I also remember eating them stuffed, fried, grilled, in “parmigiana”, pickled… only recently have I discovered the “polpette di melanzane” (eggplants ball) and I think they are delicious. I use them for a vegetarian cannelloni (where I roll them up to substitute the cannelloni noodle). I make a spread for crostini that makes excellent appetizer, or can be used over grilled meat. Shall I go on? I could. But I will stop here for now, with my tribute to a very versatile and tasty vegetable. That my husband hates, by the way… :-)

Sunday, August 3, 2008

Incognito Anchovies

I have developed this theory: the number of people I met here in the US that affirm they do not like anchovies is inversely proportional to the one of those I know in Italy who say they love them. I wonder why.

I am an anchovy's fan, a real one. I truly am. But I understand that we are not talking about an "easy" food here. Their flavor is strong and salty and fishy. And delicious.

One of the reasons for people to not liking them much must be their flavor audacity, but possibly also the way they are used in cooking. My husband is one of those who do not get along too much with them. I recently found out, though, that his first encounter with anchovies was on top of a pizza and the main thing he remembers about that flavor experience was SALT. Clearly the high heat to which they are exposed with no mercy when baked over a pizza does not leave room to any subtle hints: the salty trait is mostly all you perceive.

But there is more to them than just salt and definitely more than the role of pizza topping. They perform greatly even (if not especially) when they are not the main star of the movie. So, in case you are among the distrustful ones, try approaching them when they hide, rather than when they are in the spotlight, at least at the beginning of what, I bet, could be a mutually satisfactory relationship.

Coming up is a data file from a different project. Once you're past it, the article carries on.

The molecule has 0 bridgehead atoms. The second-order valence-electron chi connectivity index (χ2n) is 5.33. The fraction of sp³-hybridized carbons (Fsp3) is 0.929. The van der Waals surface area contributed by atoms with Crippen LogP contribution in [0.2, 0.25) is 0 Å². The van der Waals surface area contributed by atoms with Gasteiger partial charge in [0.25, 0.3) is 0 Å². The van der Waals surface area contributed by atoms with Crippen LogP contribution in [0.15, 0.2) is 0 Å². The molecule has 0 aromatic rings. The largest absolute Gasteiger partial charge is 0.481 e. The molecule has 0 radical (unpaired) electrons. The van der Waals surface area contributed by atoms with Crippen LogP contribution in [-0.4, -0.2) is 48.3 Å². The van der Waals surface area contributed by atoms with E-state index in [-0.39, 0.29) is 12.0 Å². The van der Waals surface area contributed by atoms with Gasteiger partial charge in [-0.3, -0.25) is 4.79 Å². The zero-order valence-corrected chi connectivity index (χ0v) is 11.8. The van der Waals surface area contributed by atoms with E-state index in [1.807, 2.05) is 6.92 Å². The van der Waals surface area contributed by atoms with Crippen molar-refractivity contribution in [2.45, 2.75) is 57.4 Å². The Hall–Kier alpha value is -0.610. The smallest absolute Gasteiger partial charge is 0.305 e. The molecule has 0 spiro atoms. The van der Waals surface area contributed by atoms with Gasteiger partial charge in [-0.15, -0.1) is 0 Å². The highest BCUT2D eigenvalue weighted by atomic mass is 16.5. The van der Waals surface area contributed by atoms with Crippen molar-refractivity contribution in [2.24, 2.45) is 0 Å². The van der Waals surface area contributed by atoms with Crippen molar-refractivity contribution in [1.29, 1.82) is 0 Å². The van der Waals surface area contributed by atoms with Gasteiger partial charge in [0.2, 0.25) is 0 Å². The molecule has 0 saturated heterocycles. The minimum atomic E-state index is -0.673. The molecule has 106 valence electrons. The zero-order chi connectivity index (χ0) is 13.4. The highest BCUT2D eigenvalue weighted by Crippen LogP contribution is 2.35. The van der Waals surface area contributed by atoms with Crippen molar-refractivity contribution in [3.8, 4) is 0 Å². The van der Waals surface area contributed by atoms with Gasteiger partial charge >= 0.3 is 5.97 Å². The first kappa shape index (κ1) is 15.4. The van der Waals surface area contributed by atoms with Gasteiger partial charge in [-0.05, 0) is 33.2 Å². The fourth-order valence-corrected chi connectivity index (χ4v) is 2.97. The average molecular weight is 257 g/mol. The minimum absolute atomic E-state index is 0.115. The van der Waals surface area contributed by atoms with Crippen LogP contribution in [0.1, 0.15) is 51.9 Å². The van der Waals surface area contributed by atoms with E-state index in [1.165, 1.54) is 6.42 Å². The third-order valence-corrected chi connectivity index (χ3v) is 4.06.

I made two different pestos with anchovies, in the past few days. One of them was for a sauce for homemade tomato and mozzarella filled ravioli. The pesto sauce was made with shallot, garlic, capers and pine seeds. An orchestra of flavors playing some tasty mediterranean music. You would have not known the anchovies were there but I promise you we would have missed them if they were not!

The other was made with anchovies (of course), parsley, garlic and olive oil to make a dressing for some baked sliced bell peppers. Come on, it’s really difficult not to like them that way: they dissolve into a savory sauce that enhances the peppers. These vegetables are certainly not weak in flavor and therefore need some daring sauce to go with them. There it was: my anchovy dressing. Bold, yes, but complex. Not just salty.

I still like anchovies a lot as they are, no masks on or hidden in anything. To me they are elegant even when naked. I remember one time, back in Italy, when a friend brought a can of spanish oil-packed anchovies to a party I went to. We had them over bread and butter, nothing else. For a while you could not hear a word. Just sighs of pleasure.

But, again, f you want to use them as ONE of the ingredients for other preparations, well the sky is the limit and sometimes you can hide them so well (still benefiting from their contribution to the recipe) that even the most convinced detractors would appreciate them.